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Drink Some More And Stay Hydrated

Monday, April 20th, 2009 Drink Some More And Stay Hydrated

Cassandra Jardine of the Telegraph declares that up to 90% of the population are indeed dehydrated (17 04 09); this essentially leads to mood swings and both poor mental and physical performance.

Her report focuses on her family to prove to Olympic gold medallist Steve Redgrave. The family have been urinating into small bottles to prove a point. Jardine argues that she already knew what the conclusions would be and that they were all, as a family dehydrated. This could be argued in terms of the grumpiness, and other symptoms such as headaches and the everyday glass of wine.

A Sussex GP, Dr Paul Stillman found after completing his analysis the family as a whole were parched.

For Jardine and by her own admission, her problem was her coffee drinking and not enough of a water intake during the course of the day, whch ultimately led to a rampant thirst at night.

Furthermore, her 10-year-old son was fine as he went off to school but scarcely drank after that. (A brief experiment with allowing water bottles on school desks was scrapped for causing distraction.) She declares that her husband cycles into work each day, but gets worried about having to get up to use the toilet at night had the worst case of dehydration within the family unit.

This was also quite typical of any given family with reference to Dr Stillman who cites various case studies which indicate that at least 75 per cent, and possibly as much as 90 per cent, of the population is dehydrated.

What is frustrating from Jardines perspective is the fact that our bodies allow us to become so. “We don’t feel thirsty until we are already dehydrated,” says Stillman. “But we are 70 per cent water, every tissue needs water and, when we conserve it, waste products are concentrated and the body doesn’t work so well.”

This is where Redgrave comes in. The notoriously grumpy five times Olympic rowing gold medallist used to take a macho line on hydration. His nickname within the British Rowing team used to be “the camel” because he would not take water in the boat although he was sweating off 3-4 litres each training session. “Until the mid-80s,” he says, “I was considered talented but I lost more races than I won.” Bossy trainers then insisted on water during training sessions and, coincidence or not, he won his first World Championships in 1986, aged 24.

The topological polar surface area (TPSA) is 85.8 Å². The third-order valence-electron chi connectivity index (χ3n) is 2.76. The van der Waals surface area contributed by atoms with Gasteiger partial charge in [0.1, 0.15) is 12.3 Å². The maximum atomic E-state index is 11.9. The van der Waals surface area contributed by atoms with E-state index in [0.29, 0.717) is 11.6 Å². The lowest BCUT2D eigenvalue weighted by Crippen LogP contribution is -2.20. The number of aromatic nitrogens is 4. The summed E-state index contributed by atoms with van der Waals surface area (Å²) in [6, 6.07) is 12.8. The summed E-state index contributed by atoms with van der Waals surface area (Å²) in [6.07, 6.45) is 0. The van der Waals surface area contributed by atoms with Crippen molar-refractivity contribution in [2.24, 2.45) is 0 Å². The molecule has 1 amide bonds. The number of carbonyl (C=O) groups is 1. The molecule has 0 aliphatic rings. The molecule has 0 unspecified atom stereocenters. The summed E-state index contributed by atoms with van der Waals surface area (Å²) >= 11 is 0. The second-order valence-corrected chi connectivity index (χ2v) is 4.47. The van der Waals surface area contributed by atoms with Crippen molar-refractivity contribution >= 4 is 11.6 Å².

It is not only the sports elite who would benefit from better hydration, Stillman believes. “Many of my patients don’t feel as well as they might. Dehydration may not be the cause but it can, at least, be easily checked out.’

More particularly it is understood that better hydration could make us sunnier and more alert. It can also make us thinner. Thirst is often mistaken for hunger; you are less prone to heart disease and also improve skin texture. Two litres a day is considered the golden rule, but even that may not be enough for many people, according to Dr Stillman’s chart of water-loss during routine activities. An hour’s workout means a litre of water loss – no surprise there – but 500-750ml an hour of water is lost just sitting in an air-conditioned office; 300-400ml in a heated classroom.

There is an obvious solution to this predicament and that is to drink ample quantities of water, but as Dr Stillman concedes, is “boring” to drink. Sir Steve is more of a squash man, specifically a form of superior squash known as an isotonic drink. The point about isotonic drinks is that they contain both sugars and salts – and they have the same electrolyte (mineral) balance as body tissues which make them easier for the body to absorb. They rehydrate the body faster than water.

But water will do. So will well-diluted tea and coffee, as the body adjusts. At home, we tried upping our liquid intake, and I did notice less moodiness, but that could have been due to the Easter holidays. The key, says Stillman, is to observe the colour of your pee. Pale is good, but I’m glad to have stopped collecting the stuff three times a day.

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